Stevie Wonder - Biography
Life might have given him a tough start, but Stevie Wonder's incredible talent catapulted him to an amazing career.
Born Stevland Hardaway Judkins in Saginaw, Michigan, U.S., 1950, Stevie lost his sight shortly after birth. He was six weeks premature, which, along with the oxygen-rich atmosphere in the hospital incubator, resulted in a condition that resulted in complete blindness. Wonder has often said that he doesn't know what it ment to have the gift of sight, so he doesn't miss it.
When he was four yeas old his parents split and he went to live in Detroit with his mother who worked as a maid.
Stevie's first instrument was a harmonica given to him by an uncle. He learned to play along to songs he heard on the radio, inspired by blues bandleaders like Bobby Bland and Jimmy Reed. His next instrument was the drums - he received a second-hand kit for Christmas. The piano came later - he learned to play on a neighbour's piano. SO taken was he with learning to play that when the neighbour moved away he left the piano in Stevie's possession.
Stevie's big break came when a member of Smokey Robinson's band, The Miracles heard him singing at a function. Stevie was recommended to the talent scouts at The Motown Record label. At an audition he managed to blow them away with his virtuosity. The Supremes - then the youngest act on Motown - could only watch in amazement. Wonder was signed to Motown at 11 years old, his weekly allowance was $2.50.
When Little Stevie Wonder (as he was billed) was 13 years old he scored his first US Number One Single, "Fingertips". He remains the youngest solo artist to top The Billboard Chart.
As well as performing as a Motown act, Stevie also worked penning songs, he wrote "Tears Of A Clown" for Smokey Robinson & The Miracles.
In September 1976 the double album 'Songs in the Key of Life' became the first by an American artist to debut straight at No. 1 in the Billboard charts, a position it for 14 weeks.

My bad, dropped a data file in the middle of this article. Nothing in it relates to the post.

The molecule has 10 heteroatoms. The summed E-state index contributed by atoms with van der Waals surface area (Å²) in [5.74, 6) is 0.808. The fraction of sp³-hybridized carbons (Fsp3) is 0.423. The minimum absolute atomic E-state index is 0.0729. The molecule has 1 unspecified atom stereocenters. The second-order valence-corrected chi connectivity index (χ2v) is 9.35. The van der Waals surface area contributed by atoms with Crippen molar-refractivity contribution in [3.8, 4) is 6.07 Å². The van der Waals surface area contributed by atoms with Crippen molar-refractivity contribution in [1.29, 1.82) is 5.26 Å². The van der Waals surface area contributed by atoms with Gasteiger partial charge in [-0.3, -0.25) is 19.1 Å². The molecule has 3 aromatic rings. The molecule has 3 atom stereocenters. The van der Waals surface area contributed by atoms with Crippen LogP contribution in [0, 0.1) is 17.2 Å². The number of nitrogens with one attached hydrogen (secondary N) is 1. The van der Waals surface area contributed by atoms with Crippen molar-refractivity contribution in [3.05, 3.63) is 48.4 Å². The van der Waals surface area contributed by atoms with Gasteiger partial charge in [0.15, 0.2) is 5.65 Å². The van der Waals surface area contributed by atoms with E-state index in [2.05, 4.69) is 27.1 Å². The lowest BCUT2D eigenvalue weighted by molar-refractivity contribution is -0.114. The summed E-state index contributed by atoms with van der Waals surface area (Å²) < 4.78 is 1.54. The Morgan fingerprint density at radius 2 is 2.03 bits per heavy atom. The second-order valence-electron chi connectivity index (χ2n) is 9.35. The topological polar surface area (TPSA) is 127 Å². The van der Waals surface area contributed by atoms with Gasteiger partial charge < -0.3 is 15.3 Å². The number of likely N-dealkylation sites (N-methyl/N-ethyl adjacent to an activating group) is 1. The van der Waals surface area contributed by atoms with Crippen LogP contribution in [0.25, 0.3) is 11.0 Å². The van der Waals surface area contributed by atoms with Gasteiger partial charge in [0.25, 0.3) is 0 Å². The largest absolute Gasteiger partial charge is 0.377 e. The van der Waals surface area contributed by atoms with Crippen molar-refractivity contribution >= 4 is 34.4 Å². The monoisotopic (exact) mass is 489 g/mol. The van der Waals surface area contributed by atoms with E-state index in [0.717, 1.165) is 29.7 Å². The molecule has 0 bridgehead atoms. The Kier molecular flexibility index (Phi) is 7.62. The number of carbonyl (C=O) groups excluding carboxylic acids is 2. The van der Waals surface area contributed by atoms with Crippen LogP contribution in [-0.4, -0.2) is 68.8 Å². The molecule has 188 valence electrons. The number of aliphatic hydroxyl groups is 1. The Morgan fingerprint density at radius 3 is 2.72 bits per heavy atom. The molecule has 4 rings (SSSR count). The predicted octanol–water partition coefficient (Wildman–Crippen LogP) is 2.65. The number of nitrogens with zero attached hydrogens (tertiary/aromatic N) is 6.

Wonder was the first Motown artist to win an Academy Award for Best Original Song, which he won for his 1984 hit single "I Just Called to Say I Love You" which featured in the movie 'The Woman in Red'.
Stevie Wonder has achieved ten US number-one hits on the pop charts and has sold over 100 million records. He is one of the top 60 best-selling music artists with combined sales of singles and albums.
No solo artist can match Wonder for success at The Grammys. He won the best album award in successive years for Innervisions (1975) and 'Fulfillingness' First Finale' (1976) and has 25 awards in all. At the 2015 Grammys he was awarded a Lifetime Achievement Award.
In 2005, Kanye West paid Stevie Wonder the highest compliment. He said of his own work, "I'm not trying to compete with what's out there now. I'm really trying to compete with Innervisions and Songs in the Key of Life. It sounds musically blasphemous to say something like that, but why not set that as your bar?"
Stevie Wonder sang at the Michael Jackson memorial service in 2009, at Etta James' funeral, in 2012, and a month later at Whitney Houston's memorial service. He has also performed at happier high-profile events including The 2005 Live 8 concert in Philadelphia, the Super Bowl in 2006, the Obama Inaugural Celebration in 2009, the the 1996 Summer Olympics closing ceremony.
Wonder is also noted for his work as an activist for political causes, including his 1980 campaign to make Martin Luther King, Jr.'s birthday a holiday in the United States. HIs 1980 single "Happy Birthday" was written and released for the campaign.